Read More:
Wrongful Convictions Clinic and Innocence Project receive $250,000 grant from DOJ (law.duke.edu)

 

SURVEY: CFOs WEIGH IN ON ACA, INTEREST RATES, STOCK MARKET OVERHEATING
In a survey of 530 U.S. CFOs, full-time domestic employment is expected to rise nearly two percent in the U.S., which would reduce the unemployment rate to less than seven percent within a year. This increase comes in spite of some reluctance to hire full-time employees due to economic uncertainty and implementation of the Affordable Care Act.

This is one of the findings in the latest Duke University/CFO Maganzine Global Business Outlook Survey.

 Read More:
CFOs Weigh in on ACA, Interest Rates, Stock Market Overheating (Fuqua.duke.edu)

 

RESEARCH: CLIMATE CHANGE MAY SPEED UP FORESTS’ LIFE CYCLES
Many climate studies have predicted that tree species will respond to global warming by migrating via seed dispersal to cooler climates. But a new federally-funded study of 65 different species in 31 eastern states finds evidence of a different, unexpected response. Nearly 80 percent of the species aren’t yet shifting their geographic distributions to higher latitudes. Instead, they’re staying in place — but speeding up their life cycles.

James Clark, professor of environment, led the study and says that anticipating the impacts of this unexpected change on U.S. forests is an important issue for forest managers and for the nation as a whole. It will have far-reaching consequences for biodiversity and carbon storage.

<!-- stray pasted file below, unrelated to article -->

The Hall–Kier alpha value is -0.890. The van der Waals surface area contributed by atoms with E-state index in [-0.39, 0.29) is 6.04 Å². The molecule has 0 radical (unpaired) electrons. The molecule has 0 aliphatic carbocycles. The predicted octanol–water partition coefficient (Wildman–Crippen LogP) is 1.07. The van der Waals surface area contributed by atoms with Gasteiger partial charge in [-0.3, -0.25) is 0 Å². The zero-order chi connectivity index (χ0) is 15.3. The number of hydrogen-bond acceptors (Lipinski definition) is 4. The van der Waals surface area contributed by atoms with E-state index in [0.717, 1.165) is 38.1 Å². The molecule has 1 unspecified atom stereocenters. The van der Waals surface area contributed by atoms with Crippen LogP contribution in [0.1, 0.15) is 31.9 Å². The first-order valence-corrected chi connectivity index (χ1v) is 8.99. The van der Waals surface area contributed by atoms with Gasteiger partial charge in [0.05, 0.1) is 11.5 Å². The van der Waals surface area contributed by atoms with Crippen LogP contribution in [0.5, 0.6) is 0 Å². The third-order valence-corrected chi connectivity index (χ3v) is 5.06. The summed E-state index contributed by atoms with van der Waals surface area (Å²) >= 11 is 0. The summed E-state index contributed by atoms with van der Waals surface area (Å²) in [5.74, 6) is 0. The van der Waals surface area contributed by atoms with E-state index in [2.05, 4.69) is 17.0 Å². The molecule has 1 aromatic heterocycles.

Read More:
Dual Impacts of Climate Change: forest migration and turnover through life history (onlinelibrary.wiley.com)

 

STUDY: IMMIGRATION CAN HELP SPEED UP ECONOMIC RECOVERY
In a study prepared for Americas Society/Council of the Americas and the Partnership for a New American Economy, Jacob Vigdor, professor of public policy and economics, assessed the economic impact of immitration on more than 3,000 U.S. counties between 1970 and 2010.

Foreign-born residents, who now account for one in eight Americans, are boosting job growth, raising home prices and more broadly helping to revive thousands of economically distressed communities, the report found.

Read More:
Can Immigration Speed the Economic Recovery? (cbsnews.com)

 

COMMENTARY: PROFESSORS WEIGH IN ON OBAMA’S FOREIGN POLICY
Bill Chafe, professor of history, wrote an op-ed in the News & Observer on President Obama’s three primary convictions in foreign policy “that, at times, run contrary to one another.”

Peter Feaver, professor of political science and public policy, appeared in the New York Times in a piece regarding Obama’s pivots in reacting to the Syrian confrontation.

Read More:
Obama’s foreign policy performance: Balancing convictions (newsobserver.com)
A Rare Public View of Obama’s Pivots on Policy in Syria Confrontation (nytimes.com)

 

ONLINE OFFICE HOURS: DUKE EXPERTS ON ADDRESSING CLIMATE CHANGE, USING THE CLEAN AIR ACT
In a live webcast conversation at 1:30 p.m. Monday, Sept. 16, three Duke scholars will preview the legal, political, environmental and economic implications of the Administration’s proposed use of the Clean Air Act to limit greenhouse gas emissions from power plants.

Watch the “Office Hours” conversation live on Duke’s YouTube channel.